Dubai: The Saudi Ministry of Human Resources and Social Development has set eight conditions for the eligibility of expatriate workers to transfer job without their current employer’s consent as per the new labour reforms announced by the ministry in November.
The initiative is part of the ministry’s plan to scrap the sponsorship (kafala) system for expatriate workers, in its efforts to improve the contractual relationship between expatriate workers and employers, local media reported.
The ministry stressed that the job transfer does not incur any additional fees other than what is already in force at present and that it will not affect the status of issued visas, which will be in accordance with the mechanism that is currently in force.
The eight conditions for expat worker’s eligibility to benefit from the job transfer without employer’s consent are:
1. Absence of a documented work contract with the current employer within three months from the worker’s entry into the Kingdom.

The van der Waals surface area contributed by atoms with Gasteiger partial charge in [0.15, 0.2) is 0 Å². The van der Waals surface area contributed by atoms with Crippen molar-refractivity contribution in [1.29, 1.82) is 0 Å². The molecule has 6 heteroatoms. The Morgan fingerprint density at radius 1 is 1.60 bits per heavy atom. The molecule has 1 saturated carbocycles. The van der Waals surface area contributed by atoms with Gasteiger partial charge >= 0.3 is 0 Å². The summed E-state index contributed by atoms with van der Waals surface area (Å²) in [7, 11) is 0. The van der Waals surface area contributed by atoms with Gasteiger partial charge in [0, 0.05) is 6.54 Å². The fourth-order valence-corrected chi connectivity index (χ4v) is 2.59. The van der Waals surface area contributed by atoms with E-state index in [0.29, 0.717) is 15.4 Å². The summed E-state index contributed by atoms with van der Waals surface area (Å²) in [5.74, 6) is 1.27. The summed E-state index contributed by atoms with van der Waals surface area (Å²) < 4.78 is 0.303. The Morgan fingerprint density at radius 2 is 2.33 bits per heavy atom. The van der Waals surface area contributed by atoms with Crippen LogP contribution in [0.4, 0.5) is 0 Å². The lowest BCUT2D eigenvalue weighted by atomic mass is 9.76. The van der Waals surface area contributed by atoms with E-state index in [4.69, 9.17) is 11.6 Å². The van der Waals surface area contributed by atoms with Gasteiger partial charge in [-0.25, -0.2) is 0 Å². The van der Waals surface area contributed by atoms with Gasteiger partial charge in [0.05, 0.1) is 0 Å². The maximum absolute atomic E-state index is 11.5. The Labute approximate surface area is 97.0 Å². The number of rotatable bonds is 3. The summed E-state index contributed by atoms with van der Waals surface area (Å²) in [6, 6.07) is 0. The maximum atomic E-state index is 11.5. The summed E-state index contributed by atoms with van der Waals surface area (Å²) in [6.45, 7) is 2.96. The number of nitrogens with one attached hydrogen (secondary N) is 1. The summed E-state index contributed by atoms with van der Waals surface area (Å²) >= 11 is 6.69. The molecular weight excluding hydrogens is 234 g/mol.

2. If an employer fails to pay the worker’s wages for three successive months.
3. in case of the employer’s absence because of travel, imprisonment, death or any other reason.
4. Expiry of worker’s work permit or residency permit (Iqama).
5. If an expat lodges a complaint about employer’s involvement in business licensing fraud (tasattur), provided that the worker is not involved in tasattur.
6. If a worker has proof that his employer is involved in people trafficking.
7. If there is a labour dispute between a worker and his current employer, and the employer or his representative failed to attend two sessions of litigation despite being notified of the hearing dates or failing to attend two sessions for amicable settlement of disputes
8. If the current employer mentioned he wants the worker to leave.
The new reforms also apply to employers who want to recruit new expat workers and have their visa transferred, providing they fulfil four conditions.
They include an employer’s firm being eligible to obtain visas according to the Kingdom’s rules and regulationsand their compliance with the Wage Protection Programme’s regulations.
Other conditions include the employer’s compliance with regulations of the labour contract documentation and digitization programme and compliance with the self-evaluation programme.